An American Jewish Committee (AJC) delegation has visited the nation’s capital for a series of meetings to deepen engagement with American Muslim communities, institutions and leaders.

The two-day visit included substantive encounters and candid dialogue with leadership from Masjid Muhammad, the Nation’s Mosque; the All Dulles Area Muslim Society (ADAMS) Center; the Islamic Society of North America (ISNA); the Institute for Social Policy and Understanding (ISPU); and several others. Topics discussed included the joint battle fighting bigotry and hate crimes against Muslims and Jews, identifying and combatting misperceptions of the other within the respective communities, and navigating intercommunal conversations arising from different understandings of the Israeli-Palestinian conflict.

Stanley Bergman, AJC Honorary President and Muslim-Jewish Advisory Council (MJAC) National Co-Chair, and David Inlander, AJC Interreligious Affairs Commission Chair, led the delegation. AJC leaders plan to visit American Muslim institutions across the country to inform AJC’s national leadership on the best ways to build bridges and partner with American Muslims. At the same time, the visits are meant to open channels of communication to discuss the most difficult aspects of Muslim-Jewish relations in a substantive, candid, and constructive way.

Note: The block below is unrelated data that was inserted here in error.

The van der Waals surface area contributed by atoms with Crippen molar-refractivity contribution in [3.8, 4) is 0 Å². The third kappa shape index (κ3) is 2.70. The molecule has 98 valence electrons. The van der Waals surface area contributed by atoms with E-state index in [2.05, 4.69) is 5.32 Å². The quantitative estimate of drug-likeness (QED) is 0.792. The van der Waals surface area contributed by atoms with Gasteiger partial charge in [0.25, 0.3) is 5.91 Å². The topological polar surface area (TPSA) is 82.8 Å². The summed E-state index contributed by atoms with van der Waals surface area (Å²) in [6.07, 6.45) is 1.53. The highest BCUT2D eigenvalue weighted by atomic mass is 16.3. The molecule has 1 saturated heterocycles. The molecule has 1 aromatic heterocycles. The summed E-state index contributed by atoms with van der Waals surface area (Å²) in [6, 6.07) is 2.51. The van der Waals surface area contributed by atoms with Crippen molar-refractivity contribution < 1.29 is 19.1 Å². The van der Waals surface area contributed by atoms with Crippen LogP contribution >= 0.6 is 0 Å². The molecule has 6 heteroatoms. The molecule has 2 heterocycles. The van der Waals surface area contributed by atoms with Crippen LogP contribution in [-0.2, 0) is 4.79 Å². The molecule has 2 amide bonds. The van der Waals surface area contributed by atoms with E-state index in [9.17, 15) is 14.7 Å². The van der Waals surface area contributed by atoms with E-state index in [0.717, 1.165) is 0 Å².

“Jews and Muslims share traditions, values, and culture, and in the United States we both participate in a thriving democracy as religious minorities,” said Ari Gordon, AJC’s U.S. Director of Muslim-Jewish Relations. “We must learn to work through the tensions that threaten to divide us, so that we can yield the fruit of working on a common agenda. This requires decisive action, but we must also listen, learn and understand what moves and disturbs our Muslim partners, even as we ask that they do the same about Jews.”

Muslim-Jewish relations is a top priority for AJC, a longstanding pioneer in interreligious relations. In recent years, AJC has expanded its commitment to Muslim-Jewish relations by launching the Muslim-Jewish Advisory Council in partnership with ISNA and increasing outreach on the regional level. MJAC is a national civil society coalition with eight regional affiliates across the country that advocates on issues of common concern to both Muslims and Jews in the U.S.

The massacres at the Tree of Life Synagogue in Pittsburgh last year and at Al Noor Mosque and Linwood Mosque in Christchurch, New Zealand this month have underscored the ways in which Muslims and Jews have increasingly become targets of prejudice and violence.

Imam Mohamed Magid, Executive Imam of the ADAMS Center, said, “Muslims and Jews need to stand up for each other when either group is attacked. We must also commit to fighting anti-Jewish and anti-Muslim bigotry as they appear within our own communities.”

“If thoughts and prayers are not enough, then we must lay a foundation of partnership that our children and grandchildren can build upon,” said AJC’s Gordon. “This is our privilege and responsibility as Americans.”

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